PARIS — Nothing illustrates the current need for brand dexterity like the "The Quarantine Whopper," a joint campaign led by Burger King, Carrefour and Uber Eats, and with backing from the Buzzman agency.

Amid the lockdown, the fast food giant has kept its doors closed, even for deliveries. But it's still working to stay relevant in the minds of consumers. Thus the unusual campaign, which reminds customers that all the ingredients needed to make the iconic burger at home can be purchased at Carrefour and delivered by Uber Eats. Marketing agility, in other words, is now the name of the game.

At the beginning of confinement, companies shifted their tone to be more factual, and there was an emphasis on dropping campaigns that were no longer relevant. There was no need, for example, for car rental companies to keep offering weekend getaways.

But beyond just cutting campaigns, companies also needed new strategies — and quickly — and so turned to consulting firms, institutes and communication agencies for help. The result has been an uptick in activity on the marketing side, even as other sectors of the economy have slowed.

In times of a crisis, whether it be public health or economic, consumers become particularly attentive to brand discourse, and expect brands to take responsibility. The marketing firm Kantar estimates that nearly 40% of French people want brands to support hospitals, and that 80% want tangible proof that the companies care about the health of their employees.

That's where corporate communication comes in: It's how companies demonstrate their commitment to the cause by spreading the word about different initiatives. A brand will want people to know, for example, if it's making masks and hydroalcoholic gel, or if it supports caregivers and the vulnerable by giving them priority in stores. It can also be a matter or reassuring the public. Monoprix and the DDB agency, for example, decided to provide information about how frequently cash register mats and payment terminals are cleaned.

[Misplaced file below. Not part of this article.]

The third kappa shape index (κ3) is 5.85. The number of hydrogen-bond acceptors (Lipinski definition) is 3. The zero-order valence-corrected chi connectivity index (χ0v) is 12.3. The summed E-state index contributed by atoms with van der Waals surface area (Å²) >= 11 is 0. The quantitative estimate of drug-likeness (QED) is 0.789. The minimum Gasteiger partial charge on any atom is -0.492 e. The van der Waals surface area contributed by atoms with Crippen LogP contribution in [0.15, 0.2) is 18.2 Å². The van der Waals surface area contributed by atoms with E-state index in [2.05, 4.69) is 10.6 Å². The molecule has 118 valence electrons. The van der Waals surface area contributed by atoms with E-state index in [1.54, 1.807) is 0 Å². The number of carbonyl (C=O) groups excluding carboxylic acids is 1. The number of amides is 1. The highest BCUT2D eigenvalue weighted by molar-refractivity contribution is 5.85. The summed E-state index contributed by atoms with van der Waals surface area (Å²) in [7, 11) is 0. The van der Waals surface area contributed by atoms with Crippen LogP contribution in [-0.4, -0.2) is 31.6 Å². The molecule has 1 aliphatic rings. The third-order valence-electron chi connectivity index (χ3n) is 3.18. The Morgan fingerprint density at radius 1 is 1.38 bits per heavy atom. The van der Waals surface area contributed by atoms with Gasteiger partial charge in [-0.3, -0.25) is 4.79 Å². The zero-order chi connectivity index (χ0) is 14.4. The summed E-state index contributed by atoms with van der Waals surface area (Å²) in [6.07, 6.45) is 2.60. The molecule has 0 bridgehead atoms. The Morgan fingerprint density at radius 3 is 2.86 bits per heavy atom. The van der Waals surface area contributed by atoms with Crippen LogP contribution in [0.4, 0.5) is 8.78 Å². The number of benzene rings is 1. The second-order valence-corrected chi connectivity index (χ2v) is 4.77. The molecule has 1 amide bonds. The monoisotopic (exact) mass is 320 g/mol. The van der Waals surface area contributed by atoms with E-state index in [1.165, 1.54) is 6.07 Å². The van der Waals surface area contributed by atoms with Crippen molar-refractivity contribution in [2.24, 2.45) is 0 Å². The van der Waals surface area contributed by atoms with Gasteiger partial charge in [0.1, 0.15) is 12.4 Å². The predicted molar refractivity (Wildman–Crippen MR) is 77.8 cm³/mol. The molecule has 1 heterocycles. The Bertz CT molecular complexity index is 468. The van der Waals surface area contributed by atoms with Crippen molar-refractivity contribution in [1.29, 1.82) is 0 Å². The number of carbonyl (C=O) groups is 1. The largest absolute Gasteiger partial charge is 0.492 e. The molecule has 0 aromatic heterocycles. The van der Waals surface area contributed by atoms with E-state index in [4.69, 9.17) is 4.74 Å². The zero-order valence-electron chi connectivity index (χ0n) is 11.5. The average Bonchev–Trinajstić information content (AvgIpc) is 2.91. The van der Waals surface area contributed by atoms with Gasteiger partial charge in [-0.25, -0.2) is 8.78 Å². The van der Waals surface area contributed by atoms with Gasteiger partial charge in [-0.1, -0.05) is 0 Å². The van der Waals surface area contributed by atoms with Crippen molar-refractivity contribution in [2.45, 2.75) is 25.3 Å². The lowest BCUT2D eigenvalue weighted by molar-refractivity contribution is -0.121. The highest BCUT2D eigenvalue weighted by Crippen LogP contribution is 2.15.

Companies are jumping through hoops, in other words, to show the French that they are on their side. "Brands had to carry out active content construction work to help better support containment and render services," says Pierre Santamaria, a partner of France's EY Consulting.

The key, again, is the ability to act and react. The hotel company Ibis, which has made music an axis of its identity, has transformed again since the beginning of April, using Instagram to broadcast intimate concerts held in its hotels and featuring emerging talents from around the world.

"The Quarantine Whopper" — Photo: Burger King France

"At a time when people have their eyes glued to their phones and social media, this helps to put the emphasis on proximity, simplicity," says Marie-Charlotte Belmonte, deputy director of MRM Paris, which is working with the Accor brand.

It's a movement, furthermore, that is still gaining momentum and definition. "A new relationship is emerging, but the plan of attack is to be perceived as interesting, rather than just interested," says Ava Eschwege, founder of AdC Agency. "The important thing for a brand is to demonstrate its usefulness by focusing on its positioning."

A case in point is the brand Atlantic, which provides radiators, water heaters and other heating equipment to both professionals and individuals. The company is facing the current situation head-on by tackling subjects such as how to control energy consumption at the time of confinement and working from home, or indoor air quality.

Beyond just the issues companies try to broach, the choice of words and images matter too. "In the time of confinement and working from home, some companies have appropriate products and services to sell, but they must be very careful about how they address consumers," says Pierre Santamaria. "The danger is to be seen as an opportunist."

It's important to inform, in other words, but also entertain. Either way, this extraordinary period marks a turning point for brands and marketing strategies, Santamaria and other industry insiders argue.

"It remains to be seen which levers of consumption will be affected by the changes and to measure which policies can continue on as they were in the past," he says. "What is certain is that the process of asserting a business' raison d'être will accelerate, just like the digitalization of contact points."


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